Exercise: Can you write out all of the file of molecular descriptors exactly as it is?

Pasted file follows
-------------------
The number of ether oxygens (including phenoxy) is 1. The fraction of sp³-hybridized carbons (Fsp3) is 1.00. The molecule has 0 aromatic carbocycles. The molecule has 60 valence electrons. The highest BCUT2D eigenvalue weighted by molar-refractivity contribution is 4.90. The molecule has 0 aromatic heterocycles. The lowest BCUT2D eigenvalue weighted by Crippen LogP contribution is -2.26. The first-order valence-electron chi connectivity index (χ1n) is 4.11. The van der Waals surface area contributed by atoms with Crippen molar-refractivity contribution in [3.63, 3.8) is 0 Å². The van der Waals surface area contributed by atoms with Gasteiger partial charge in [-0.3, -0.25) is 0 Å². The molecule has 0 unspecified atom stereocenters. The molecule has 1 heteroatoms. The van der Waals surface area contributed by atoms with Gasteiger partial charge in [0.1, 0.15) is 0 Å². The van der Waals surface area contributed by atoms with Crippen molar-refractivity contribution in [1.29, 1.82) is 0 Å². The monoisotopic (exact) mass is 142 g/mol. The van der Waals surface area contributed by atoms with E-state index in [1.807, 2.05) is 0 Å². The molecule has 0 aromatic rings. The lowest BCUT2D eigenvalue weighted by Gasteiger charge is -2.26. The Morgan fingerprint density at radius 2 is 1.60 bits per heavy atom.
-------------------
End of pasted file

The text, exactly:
The number of ether oxygens (including phenoxy) is 1. The fraction of sp³-hybridized carbons (Fsp3) is 1.00. The molecule has 0 aromatic carbocycles. The molecule has 60 valence electrons. The highest BCUT2D eigenvalue weighted by molar-refractivity contribution is 4.90. The molecule has 0 aromatic heterocycles. The lowest BCUT2D eigenvalue weighted by Crippen LogP contribution is -2.26. The first-order valence-electron chi connectivity index (χ1n) is 4.11. The van der Waals surface area contributed by atoms with Crippen molar-refractivity contribution in [3.63, 3.8) is 0 Å². The van der Waals surface area contributed by atoms with Gasteiger partial charge in [-0.3, -0.25) is 0 Å². The molecule has 0 unspecified atom stereocenters. The molecule has 1 heteroatoms. The van der Waals surface area contributed by atoms with Gasteiger partial charge in [0.1, 0.15) is 0 Å². The van der Waals surface area contributed by atoms with Crippen molar-refractivity contribution in [1.29, 1.82) is 0 Å². The monoisotopic (exact) mass is 142 g/mol. The van der Waals surface area contributed by atoms with E-state index in [1.807, 2.05) is 0 Å². The molecule has 0 aromatic rings. The lowest BCUT2D eigenvalue weighted by Gasteiger charge is -2.26. The Morgan fingerprint density at radius 2 is 1.60 bits per heavy atom.